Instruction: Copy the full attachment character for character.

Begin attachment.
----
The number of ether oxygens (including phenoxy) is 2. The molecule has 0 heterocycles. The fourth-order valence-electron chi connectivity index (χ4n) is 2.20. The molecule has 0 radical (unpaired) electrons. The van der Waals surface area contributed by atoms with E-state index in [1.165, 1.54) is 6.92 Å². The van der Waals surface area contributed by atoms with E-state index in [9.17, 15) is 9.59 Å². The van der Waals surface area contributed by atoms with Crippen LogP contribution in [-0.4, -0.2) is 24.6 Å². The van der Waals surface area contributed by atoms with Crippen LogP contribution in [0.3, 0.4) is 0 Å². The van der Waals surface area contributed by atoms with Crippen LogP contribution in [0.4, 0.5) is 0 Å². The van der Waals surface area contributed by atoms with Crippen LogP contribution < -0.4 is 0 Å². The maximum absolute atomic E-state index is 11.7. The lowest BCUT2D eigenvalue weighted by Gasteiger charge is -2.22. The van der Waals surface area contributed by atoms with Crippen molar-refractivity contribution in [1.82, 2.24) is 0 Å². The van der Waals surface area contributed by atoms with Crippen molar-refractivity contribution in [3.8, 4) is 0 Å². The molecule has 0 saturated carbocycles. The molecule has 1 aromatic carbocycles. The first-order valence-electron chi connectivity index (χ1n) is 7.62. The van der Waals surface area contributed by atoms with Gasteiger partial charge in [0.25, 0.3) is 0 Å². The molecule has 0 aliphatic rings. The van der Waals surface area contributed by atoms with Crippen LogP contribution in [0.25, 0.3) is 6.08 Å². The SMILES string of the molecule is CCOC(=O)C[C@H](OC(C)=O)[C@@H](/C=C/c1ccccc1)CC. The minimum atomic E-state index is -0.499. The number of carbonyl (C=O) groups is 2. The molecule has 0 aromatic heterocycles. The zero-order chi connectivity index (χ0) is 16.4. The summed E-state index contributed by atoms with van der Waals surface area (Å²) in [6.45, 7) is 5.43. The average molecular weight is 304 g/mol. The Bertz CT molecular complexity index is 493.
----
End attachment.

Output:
The number of ether oxygens (including phenoxy) is 2. The molecule has 0 heterocycles. The fourth-order valence-electron chi connectivity index (χ4n) is 2.20. The molecule has 0 radical (unpaired) electrons. The van der Waals surface area contributed by atoms with E-state index in [1.165, 1.54) is 6.92 Å². The van der Waals surface area contributed by atoms with E-state index in [9.17, 15) is 9.59 Å². The van der Waals surface area contributed by atoms with Crippen LogP contribution in [-0.4, -0.2) is 24.6 Å². The van der Waals surface area contributed by atoms with Crippen LogP contribution in [0.3, 0.4) is 0 Å². The van der Waals surface area contributed by atoms with Crippen LogP contribution in [0.4, 0.5) is 0 Å². The van der Waals surface area contributed by atoms with Crippen LogP contribution < -0.4 is 0 Å². The maximum absolute atomic E-state index is 11.7. The lowest BCUT2D eigenvalue weighted by Gasteiger charge is -2.22. The van der Waals surface area contributed by atoms with Crippen molar-refractivity contribution in [1.82, 2.24) is 0 Å². The van der Waals surface area contributed by atoms with Crippen molar-refractivity contribution in [3.8, 4) is 0 Å². The molecule has 0 saturated carbocycles. The molecule has 1 aromatic carbocycles. The first-order valence-electron chi connectivity index (χ1n) is 7.62. The van der Waals surface area contributed by atoms with Gasteiger partial charge in [0.25, 0.3) is 0 Å². The molecule has 0 aliphatic rings. The van der Waals surface area contributed by atoms with Crippen LogP contribution in [0.25, 0.3) is 6.08 Å². The SMILES string of the molecule is CCOC(=O)C[C@H](OC(C)=O)[C@@H](/C=C/c1ccccc1)CC. The minimum atomic E-state index is -0.499. The number of carbonyl (C=O) groups is 2. The molecule has 0 aromatic heterocycles. The zero-order chi connectivity index (χ0) is 16.4. The summed E-state index contributed by atoms with van der Waals surface area (Å²) in [6.45, 7) is 5.43. The average molecular weight is 304 g/mol. The Bertz CT molecular complexity index is 493.